“This is rugby. The best game in the world…”

In a past life I held a season ticket at Northampton Saints rugby club. I attended every home game. I shouted, I cheered, I despaired (TV coverage of one particularly tight Heineken Cup game had my entire fingernail-biting face fill the screen…) I travelled to distant lands (well, alright, Cardiff) to watch finals, I cried, I laughed, I met new friends, I loved very minute. Then I got pregnant. I felt faint standing in the sun, I transferred my terrace ticket to a seat and then I stopped going.

It has not escaped my notice that the first season I got a ticket we got relegated and that two seasons after I stopped going they won the Premiership. I refuse to call myself a bad omen.

Anyway, I decided it was high time E had a taste of the rugby life. And so we took her down to Northampton on Saturday. I wanted to see how she’d react to a match, especially the noise and the crowds. My main concerns were:

  • the noise of the crowd would scare her
  • the large numbers of people would scare her
  • the size of the mascot, Bernie, who she has as a cuddly toy would freak her out
  • she’d be bored
  • she’d not eat anything while we were out

So I decided to test her at a pre-season friendly. We were playing Leinster.

For a small person who has just discovered vehicles and lampposts, the motorway trip was very exciting. The hour-long journey was punctuated by cries of “tall lights” “red lorry!” “Bus!” “tall light!” “So many tall lights!” all the way down. So far so good. We parked and walked to the ground. Sadly, the pre-season fixture meant there was no face painting available but there were plenty of food stalls. I’d given E baked beans for breakfast thinking they might fill her up if she decided she didn’t want to eat. We bought pie and chips and went to our seats, after saying hello to old friends.

I needn’t have worried at all. E was enchanted by everyone clapping and cheering and immediately joined in. Then she tucked into the pie and chips. I’ve never been prouder of my girl. We kept her occupied through the game with a bit of walking around, a new sticker book, an ice cream and some crayon work. Bernie walked round the pitch and she waved to him and laughed.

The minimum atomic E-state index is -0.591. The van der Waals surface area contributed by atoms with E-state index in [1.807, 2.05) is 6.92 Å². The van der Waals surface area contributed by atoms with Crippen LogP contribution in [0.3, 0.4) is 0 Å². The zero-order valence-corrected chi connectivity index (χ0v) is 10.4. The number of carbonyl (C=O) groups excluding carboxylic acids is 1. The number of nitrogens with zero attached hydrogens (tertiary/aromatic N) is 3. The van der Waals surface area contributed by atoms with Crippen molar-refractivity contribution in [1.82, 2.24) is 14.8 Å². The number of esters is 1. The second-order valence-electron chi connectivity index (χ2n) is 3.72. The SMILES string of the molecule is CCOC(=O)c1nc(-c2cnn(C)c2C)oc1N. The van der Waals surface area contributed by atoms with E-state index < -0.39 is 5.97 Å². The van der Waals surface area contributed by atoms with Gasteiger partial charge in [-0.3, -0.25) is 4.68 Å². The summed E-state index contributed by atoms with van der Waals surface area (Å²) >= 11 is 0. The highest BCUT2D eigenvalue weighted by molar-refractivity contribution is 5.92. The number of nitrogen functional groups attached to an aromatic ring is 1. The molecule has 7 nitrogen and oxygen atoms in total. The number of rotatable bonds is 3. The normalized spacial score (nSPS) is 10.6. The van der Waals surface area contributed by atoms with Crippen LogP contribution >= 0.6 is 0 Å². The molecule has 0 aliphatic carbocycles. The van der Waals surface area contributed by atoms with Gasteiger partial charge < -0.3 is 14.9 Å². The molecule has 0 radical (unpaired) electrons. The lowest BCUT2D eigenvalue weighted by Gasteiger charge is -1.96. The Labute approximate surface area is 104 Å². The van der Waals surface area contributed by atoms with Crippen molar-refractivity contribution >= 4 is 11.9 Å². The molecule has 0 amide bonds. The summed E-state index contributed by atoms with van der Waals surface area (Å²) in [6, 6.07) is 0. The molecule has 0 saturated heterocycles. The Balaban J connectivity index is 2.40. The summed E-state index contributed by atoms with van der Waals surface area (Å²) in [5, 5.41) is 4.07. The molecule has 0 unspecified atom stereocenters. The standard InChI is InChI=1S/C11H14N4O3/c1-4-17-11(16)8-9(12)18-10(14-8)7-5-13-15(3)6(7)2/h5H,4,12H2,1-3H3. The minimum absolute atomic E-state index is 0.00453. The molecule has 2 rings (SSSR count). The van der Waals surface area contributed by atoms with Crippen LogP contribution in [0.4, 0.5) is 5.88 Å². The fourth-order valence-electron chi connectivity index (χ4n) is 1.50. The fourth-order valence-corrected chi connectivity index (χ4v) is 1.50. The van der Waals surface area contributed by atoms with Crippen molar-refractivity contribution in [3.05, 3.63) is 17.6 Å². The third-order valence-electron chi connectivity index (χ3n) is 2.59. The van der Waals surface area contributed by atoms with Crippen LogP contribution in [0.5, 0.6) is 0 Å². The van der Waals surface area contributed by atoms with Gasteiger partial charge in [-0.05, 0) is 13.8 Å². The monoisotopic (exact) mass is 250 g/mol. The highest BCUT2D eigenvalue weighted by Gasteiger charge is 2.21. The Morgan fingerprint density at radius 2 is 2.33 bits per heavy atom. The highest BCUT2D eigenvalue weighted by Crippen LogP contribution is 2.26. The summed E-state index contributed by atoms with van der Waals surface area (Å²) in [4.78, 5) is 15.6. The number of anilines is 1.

2014-08-23 14.37.33 2014-08-23 14.44.49The first half action took  place at the other end as we scored three tries with no reply. Couldn’t expect her to pay attention really. But then the game moved to our end and she watched as the men did “running” and threw the ball. When we scored again I held her up in the air to cheer which she loved. We sang the song “When the Saints go marching in” and she loved that, and then she watched as we took the conversion and the ball flew over her head. She cheered and clapped and general had a good time. A convert to the oval ball.

We took her home and got back just in time for the Sainsbury’s delivery – the delivery man was not impressed at our outing, being a football fan. He dismissed our good time with the typical sneer characteristic of football fans, assuming theirs is the better game. (Never understood this – if you go to a footie game you can expect to pay between 1 1/2-4 times as much for a ticket, through barriers similar to those used in prisons to a stadium with few bar facilities and poor catering, to a game with no guarantee of goals or entertainment, with a bunch of people, some of whom are racist, sexist and homophobic. And if you decide to stay at home to watch the highlights on TV instead, you have to put up with Robbie Savage. Seriously, what’s so good about that?)

We were lucky in that there weren’t any other seats filled on our row so she had a bit of room to move about – who knows how she’d do at a full game. But this was a good start. I am encouraged.


This entry was posted in Observations and general nonsense, Parenting and tagged , , . Bookmark the permalink.

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